We laid on our backs in the warm sun, shading our eyes with our sun hats and rested for a while. Some time later we retired to our tents to sort our kits. As the mules had never been as high as Kangla Pass, the plan was for them to take half loads early tomorrow morning so we left out our ‘Base Camp’ kit bags meaning I had lost my bedside table in my tent ! Several of the tent zips were causing problems but the guides went around loosening the tents and waxing the zips as well as using pliers to get them running smoothly again. Now we would be leaving the tents up all day so would need to loosen them as well as letting some air out of our thermarests to prevent problems as they heated up during the day. By the time the hot water arrived, supposedly for washing our feet, I had already powdered mine and changed my socks so was able to wash my face and hands. Brian decided to test the walking talkie and, while James visited the toilet tent, hid the receiver in his tent. Later James was perturbed at the growling noises coming from inside his tent ! I sat in the front of my tent rewriting my diary as the sun streamed in and thought how it was so, so amazing to be able to glance up and be looking at the beautiful Annapurnas. We could see a few blue sheep on a ridge not far from our camp and later we’d be joined by several yaks who clearly felt at home at this camp which was an old yak kharka. Meanwhile the mules kept trying to steal their nosebags and as one of the muleteers tried to chase them off, he repeatedly coughed and gagged making horrendous noises as he cleared his throat. He had done this at Ngawal but here at Intermediate Camp he seemed much worse and the noise he made, even more revolting.


From here we could see Kangla Pass which loomed in the distance up what looked like an impossibly steep scree slope. We had met some people earlier today who had come over the pass and described four feet of snow and their guides, despite wearing only trainers, cutting a path through it ! Tomorrow was to be a rest day but I hoped we would do something at least. I felt sad as I realised we only had two more ascents. I did not want this to end. I was loving the day to day existence, being with a great team and living in this fabulous environment. All my worries had evaporated as I realised there was nothing I could do about any of them anyway !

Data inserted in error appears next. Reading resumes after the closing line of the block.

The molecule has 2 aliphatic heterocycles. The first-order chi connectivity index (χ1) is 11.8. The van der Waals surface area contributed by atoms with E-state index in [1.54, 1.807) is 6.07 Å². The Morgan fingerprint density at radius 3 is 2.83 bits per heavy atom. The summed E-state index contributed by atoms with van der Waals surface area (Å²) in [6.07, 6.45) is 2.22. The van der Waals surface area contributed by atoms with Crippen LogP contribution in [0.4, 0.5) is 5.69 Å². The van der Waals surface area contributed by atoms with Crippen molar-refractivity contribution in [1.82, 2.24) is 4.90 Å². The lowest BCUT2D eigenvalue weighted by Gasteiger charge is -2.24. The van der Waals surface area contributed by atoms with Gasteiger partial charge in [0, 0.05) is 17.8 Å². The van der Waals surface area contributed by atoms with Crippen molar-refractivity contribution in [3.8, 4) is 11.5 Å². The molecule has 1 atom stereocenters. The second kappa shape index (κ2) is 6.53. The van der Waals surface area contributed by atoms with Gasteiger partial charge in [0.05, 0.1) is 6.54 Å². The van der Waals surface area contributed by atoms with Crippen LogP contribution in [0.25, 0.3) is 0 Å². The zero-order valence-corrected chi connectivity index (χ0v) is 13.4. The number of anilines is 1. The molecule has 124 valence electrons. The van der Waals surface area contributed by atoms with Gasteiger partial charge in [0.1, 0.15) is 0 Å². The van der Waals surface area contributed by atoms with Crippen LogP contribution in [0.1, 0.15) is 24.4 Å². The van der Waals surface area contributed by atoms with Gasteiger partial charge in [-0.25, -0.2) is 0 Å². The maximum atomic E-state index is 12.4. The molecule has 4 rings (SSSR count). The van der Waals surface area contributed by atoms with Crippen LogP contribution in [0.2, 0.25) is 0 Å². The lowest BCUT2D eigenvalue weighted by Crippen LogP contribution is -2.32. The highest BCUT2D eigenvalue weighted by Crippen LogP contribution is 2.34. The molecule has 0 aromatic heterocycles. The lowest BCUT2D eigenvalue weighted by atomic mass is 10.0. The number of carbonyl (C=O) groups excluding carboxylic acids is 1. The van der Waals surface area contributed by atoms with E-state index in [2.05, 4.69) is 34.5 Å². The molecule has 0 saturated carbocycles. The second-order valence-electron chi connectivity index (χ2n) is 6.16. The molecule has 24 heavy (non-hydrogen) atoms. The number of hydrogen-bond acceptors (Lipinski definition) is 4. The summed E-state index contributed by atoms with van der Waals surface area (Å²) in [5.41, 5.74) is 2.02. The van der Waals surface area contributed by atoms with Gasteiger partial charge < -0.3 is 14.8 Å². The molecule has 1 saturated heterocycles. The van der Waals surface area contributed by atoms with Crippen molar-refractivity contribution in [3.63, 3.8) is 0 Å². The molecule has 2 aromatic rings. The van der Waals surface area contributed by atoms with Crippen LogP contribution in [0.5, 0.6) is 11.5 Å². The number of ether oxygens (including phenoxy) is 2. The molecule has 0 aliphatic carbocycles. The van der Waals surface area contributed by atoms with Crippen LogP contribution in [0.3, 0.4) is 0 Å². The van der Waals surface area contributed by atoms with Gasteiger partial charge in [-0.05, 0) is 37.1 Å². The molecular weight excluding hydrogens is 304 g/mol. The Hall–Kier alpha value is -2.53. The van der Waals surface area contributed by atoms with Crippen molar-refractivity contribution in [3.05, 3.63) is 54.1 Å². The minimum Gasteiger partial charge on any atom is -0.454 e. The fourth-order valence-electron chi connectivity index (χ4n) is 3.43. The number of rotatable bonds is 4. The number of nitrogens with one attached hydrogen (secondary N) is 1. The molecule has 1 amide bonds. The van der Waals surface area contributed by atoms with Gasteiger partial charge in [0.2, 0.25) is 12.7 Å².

As we were having tea we heard another avalanche but this time no one rushed out to watch it ! The time between tea and dinner was always the hardest time of day. As the sun went down it was like turning off a switch as the temperature suddenly plummeted. It was tempting to get into my sleeping bag but I didn’t want to take my dirty trousers off. This proved to be a mistake as I tried to write my diary wearing gloves and sitting on my feet to keep them warm. I ended up cold, stiff and uncomfortable ! Besides, I always tried not to sleep during the day, hoping it would mean I would sleep better at night. Getting into my sleeping bag would make it much easier to drift off. This evening, well before dinner time, the temperature had already dropped to below freezing point. Going to dinner I was wearing silk thermals, a long sleeved base layer, my paramo grid top and primaloft as well as a hat and woollen gloves but given there was already ice on the inside of the mess tent it was very, very cold. By the time we left the mess tent after dinner the sky would be full of the stars, denser and brighter than you ever thought possible but so, so cold.